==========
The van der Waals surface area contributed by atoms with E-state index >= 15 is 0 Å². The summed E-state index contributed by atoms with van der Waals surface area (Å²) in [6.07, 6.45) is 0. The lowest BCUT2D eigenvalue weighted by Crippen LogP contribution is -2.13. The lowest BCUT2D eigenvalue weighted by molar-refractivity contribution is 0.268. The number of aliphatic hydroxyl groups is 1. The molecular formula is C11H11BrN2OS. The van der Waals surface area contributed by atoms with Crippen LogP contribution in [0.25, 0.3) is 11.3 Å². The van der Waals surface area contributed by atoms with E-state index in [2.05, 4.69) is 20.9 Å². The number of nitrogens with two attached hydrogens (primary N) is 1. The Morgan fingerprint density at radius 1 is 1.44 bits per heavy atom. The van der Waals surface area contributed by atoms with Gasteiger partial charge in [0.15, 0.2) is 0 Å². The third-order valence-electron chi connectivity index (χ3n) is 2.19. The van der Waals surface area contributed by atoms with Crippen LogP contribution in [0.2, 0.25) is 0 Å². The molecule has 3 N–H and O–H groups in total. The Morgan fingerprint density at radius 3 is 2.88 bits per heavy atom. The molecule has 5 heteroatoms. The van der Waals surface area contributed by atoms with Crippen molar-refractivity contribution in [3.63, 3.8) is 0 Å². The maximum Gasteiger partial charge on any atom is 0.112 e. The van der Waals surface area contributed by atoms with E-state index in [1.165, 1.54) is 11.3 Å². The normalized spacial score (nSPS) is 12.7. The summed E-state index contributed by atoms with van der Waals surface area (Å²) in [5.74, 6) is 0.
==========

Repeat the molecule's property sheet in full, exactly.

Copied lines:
The van der Waals surface area contributed by atoms with E-state index >= 15 is 0 Å². The summed E-state index contributed by atoms with van der Waals surface area (Å²) in [6.07, 6.45) is 0. The lowest BCUT2D eigenvalue weighted by Crippen LogP contribution is -2.13. The lowest BCUT2D eigenvalue weighted by molar-refractivity contribution is 0.268. The number of aliphatic hydroxyl groups is 1. The molecular formula is C11H11BrN2OS. The van der Waals surface area contributed by atoms with Crippen LogP contribution in [0.25, 0.3) is 11.3 Å². The van der Waals surface area contributed by atoms with E-state index in [2.05, 4.69) is 20.9 Å². The number of nitrogens with two attached hydrogens (primary N) is 1. The Morgan fingerprint density at radius 1 is 1.44 bits per heavy atom. The van der Waals surface area contributed by atoms with Gasteiger partial charge in [0.15, 0.2) is 0 Å². The third-order valence-electron chi connectivity index (χ3n) is 2.19. The van der Waals surface area contributed by atoms with Crippen LogP contribution in [0.2, 0.25) is 0 Å². The molecule has 3 N–H and O–H groups in total. The Morgan fingerprint density at radius 3 is 2.88 bits per heavy atom. The molecule has 5 heteroatoms. The van der Waals surface area contributed by atoms with Crippen molar-refractivity contribution in [3.63, 3.8) is 0 Å². The maximum Gasteiger partial charge on any atom is 0.112 e. The van der Waals surface area contributed by atoms with E-state index in [1.165, 1.54) is 11.3 Å². The normalized spacial score (nSPS) is 12.7. The summed E-state index contributed by atoms with van der Waals surface area (Å²) in [5.74, 6) is 0.